Q. My children are so focused on the gifts they want during the holidays. How can I make them see that giving to others in need can be satisfying, too?
A. From the time my kids were toddlers, they worked alongside my husband and I, gathering groceries for the local food pantry, collecting used coats from the neighborhood for a homeless shelter, and buying toys for the Marine Corps Toys for Tots program. As a result they grew up thinking of others above themselves during the holidays, and today they each give back to their communities at home and abroad.
Today is Giving Tuesday, a nationwide initiative with a goal of celebrating generosity and giving. This year, my family and I are participating through Walmart's Holiday Sing2Salute Military Families campaign, which encourages families to sing a portion of a classic holiday song (captured on video), and then post it on social media channels.
You can participate between now and Dec. 22 by doing the following:
- Create a holiday greeting or video of one or more individuals singing a portion of a classic holiday song.
- Post the greeting or video on an Instagram, Twitter, or YouTube account with the hashtag #Sing2Salute. If you're posting on YouTube, make sure the hashtag is in your video's title and post description.
- In the post, tag friends and call on them to participate.
For each public post during the campaign, Walmart will donate $100, up to $1 million, to Fisher House Foundation. The goal is to fund a full year of lodging for military families staying at Fisher Houses on U.S. military bases. To see my family's salute, follow me @elliekay. In my visits to Fisher House and my work with them, I've seen how important this is to military families. To learn more about Walmart's Holiday Sing to Salute Military Families campaign, review rules for participation, and see featured videos, go here.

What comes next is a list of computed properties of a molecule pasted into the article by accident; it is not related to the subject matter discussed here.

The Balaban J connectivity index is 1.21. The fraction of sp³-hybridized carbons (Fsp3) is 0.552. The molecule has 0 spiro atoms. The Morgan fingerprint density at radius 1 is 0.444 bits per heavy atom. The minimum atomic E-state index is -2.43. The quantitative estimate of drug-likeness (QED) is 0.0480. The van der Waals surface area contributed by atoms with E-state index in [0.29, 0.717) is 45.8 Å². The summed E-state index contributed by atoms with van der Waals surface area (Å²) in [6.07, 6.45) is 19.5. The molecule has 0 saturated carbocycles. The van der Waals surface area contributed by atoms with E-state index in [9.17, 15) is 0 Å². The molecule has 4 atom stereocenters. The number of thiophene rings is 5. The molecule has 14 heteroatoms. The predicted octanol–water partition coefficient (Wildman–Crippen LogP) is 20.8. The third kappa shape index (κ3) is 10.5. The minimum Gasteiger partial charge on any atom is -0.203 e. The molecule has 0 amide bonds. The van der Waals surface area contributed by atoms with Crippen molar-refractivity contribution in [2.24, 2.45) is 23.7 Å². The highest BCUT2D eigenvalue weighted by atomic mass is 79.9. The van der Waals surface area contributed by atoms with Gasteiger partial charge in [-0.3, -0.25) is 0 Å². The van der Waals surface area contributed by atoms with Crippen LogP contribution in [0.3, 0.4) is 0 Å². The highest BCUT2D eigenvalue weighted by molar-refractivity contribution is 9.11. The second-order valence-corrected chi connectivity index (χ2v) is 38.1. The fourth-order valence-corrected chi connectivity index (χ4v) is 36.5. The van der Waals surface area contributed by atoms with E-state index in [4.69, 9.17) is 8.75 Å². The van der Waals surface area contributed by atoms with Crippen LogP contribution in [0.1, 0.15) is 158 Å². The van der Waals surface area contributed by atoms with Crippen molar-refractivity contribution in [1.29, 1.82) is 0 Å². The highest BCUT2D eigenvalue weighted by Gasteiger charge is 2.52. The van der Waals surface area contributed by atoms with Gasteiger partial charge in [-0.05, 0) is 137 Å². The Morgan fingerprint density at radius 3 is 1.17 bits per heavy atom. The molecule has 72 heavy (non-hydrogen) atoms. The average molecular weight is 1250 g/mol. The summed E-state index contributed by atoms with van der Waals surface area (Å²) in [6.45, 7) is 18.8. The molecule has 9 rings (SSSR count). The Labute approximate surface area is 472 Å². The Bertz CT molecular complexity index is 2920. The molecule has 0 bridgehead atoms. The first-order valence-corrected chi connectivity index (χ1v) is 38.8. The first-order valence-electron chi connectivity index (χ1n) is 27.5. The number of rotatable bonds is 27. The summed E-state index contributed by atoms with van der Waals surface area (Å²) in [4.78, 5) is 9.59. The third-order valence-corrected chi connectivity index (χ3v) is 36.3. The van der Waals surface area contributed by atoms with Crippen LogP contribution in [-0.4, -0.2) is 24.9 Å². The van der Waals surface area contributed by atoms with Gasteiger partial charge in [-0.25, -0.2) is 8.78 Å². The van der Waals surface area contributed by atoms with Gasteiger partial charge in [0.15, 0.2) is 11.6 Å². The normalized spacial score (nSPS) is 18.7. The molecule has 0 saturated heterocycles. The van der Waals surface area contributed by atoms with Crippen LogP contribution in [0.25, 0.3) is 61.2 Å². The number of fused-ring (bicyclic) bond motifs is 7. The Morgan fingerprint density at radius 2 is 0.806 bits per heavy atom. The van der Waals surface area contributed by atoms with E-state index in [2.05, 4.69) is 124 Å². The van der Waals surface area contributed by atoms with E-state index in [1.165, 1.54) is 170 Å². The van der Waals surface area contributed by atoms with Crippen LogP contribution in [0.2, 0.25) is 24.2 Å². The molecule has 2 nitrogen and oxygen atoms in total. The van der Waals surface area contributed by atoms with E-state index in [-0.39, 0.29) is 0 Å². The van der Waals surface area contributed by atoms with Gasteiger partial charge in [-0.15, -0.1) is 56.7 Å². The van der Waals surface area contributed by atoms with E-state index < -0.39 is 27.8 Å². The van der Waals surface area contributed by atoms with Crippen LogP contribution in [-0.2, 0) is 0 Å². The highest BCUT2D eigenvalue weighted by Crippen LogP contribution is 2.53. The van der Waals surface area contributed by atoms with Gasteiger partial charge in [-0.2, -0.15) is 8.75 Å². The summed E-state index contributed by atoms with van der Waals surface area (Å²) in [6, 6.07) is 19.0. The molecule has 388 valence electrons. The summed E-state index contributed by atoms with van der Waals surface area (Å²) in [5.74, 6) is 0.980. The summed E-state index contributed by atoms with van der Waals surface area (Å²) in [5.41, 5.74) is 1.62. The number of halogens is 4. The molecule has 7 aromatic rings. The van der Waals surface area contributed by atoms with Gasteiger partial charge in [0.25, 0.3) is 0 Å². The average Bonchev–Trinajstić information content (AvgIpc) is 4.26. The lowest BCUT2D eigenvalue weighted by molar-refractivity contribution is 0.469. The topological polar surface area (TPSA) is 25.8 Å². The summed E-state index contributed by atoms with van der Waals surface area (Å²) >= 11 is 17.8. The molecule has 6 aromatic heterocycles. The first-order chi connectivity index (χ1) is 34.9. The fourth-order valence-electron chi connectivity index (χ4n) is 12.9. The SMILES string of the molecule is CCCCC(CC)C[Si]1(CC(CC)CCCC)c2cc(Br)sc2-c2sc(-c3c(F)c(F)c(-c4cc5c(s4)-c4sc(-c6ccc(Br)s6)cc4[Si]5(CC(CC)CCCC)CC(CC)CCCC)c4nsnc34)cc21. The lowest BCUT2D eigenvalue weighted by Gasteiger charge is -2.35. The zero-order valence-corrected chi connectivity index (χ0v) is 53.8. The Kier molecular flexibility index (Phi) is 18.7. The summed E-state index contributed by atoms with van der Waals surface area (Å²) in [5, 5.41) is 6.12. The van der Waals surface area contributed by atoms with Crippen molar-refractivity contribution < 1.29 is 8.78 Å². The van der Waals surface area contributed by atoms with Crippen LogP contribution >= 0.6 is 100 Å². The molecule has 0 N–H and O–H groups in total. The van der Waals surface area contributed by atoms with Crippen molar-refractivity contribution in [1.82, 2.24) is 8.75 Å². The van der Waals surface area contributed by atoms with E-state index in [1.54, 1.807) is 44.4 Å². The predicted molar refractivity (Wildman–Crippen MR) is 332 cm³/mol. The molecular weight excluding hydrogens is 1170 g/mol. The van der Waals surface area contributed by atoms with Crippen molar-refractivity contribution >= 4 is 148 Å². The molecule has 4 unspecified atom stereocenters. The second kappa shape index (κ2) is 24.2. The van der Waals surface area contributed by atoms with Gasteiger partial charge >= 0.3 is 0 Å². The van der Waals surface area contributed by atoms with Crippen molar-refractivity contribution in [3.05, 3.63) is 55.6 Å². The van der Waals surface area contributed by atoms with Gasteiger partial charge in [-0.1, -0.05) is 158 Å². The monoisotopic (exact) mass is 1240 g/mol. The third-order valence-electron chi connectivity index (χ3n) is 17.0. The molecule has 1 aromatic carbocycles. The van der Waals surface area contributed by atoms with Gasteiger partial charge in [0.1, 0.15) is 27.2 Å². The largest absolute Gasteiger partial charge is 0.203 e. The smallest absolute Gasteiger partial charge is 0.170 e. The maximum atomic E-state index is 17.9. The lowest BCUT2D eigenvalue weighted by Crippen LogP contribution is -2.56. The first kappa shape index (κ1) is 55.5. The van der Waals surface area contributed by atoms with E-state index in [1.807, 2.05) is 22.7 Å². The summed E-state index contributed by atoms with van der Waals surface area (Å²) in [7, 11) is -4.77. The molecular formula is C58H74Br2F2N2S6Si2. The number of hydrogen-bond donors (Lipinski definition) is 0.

Another way my kids and I give back is through the Greenlight A Vet campaign. You can show support for veterans by changing one light bulb in your home to green (get your kids to help), raising awareness on social media, volunteering with veteran groups in your community, or starting a mentor/mentee relationship with a vet.
There are so many other ways to get your kids psyched about giving. Have them collect coins from their piggy and donate them to the Salvation Army's Red Kettle campaign, now in its 125th year of providing food, shelter, clothing, and financial assistance, and other services for those in need. You can volunteer together at a soup kitchen or an elder care center. Or find a kid-oriented cause that will resonate with your child. Need more ideas? Go here. The key is not what cause you choose to help, or whether you donate your time or money. Rather, it's that you do something together to capture the true spirit of the holiday: giving.
Ellie Kay is a family financial expert, the author of Heroes at Home and a mom of seven. Read more of her advice at elliekay.com.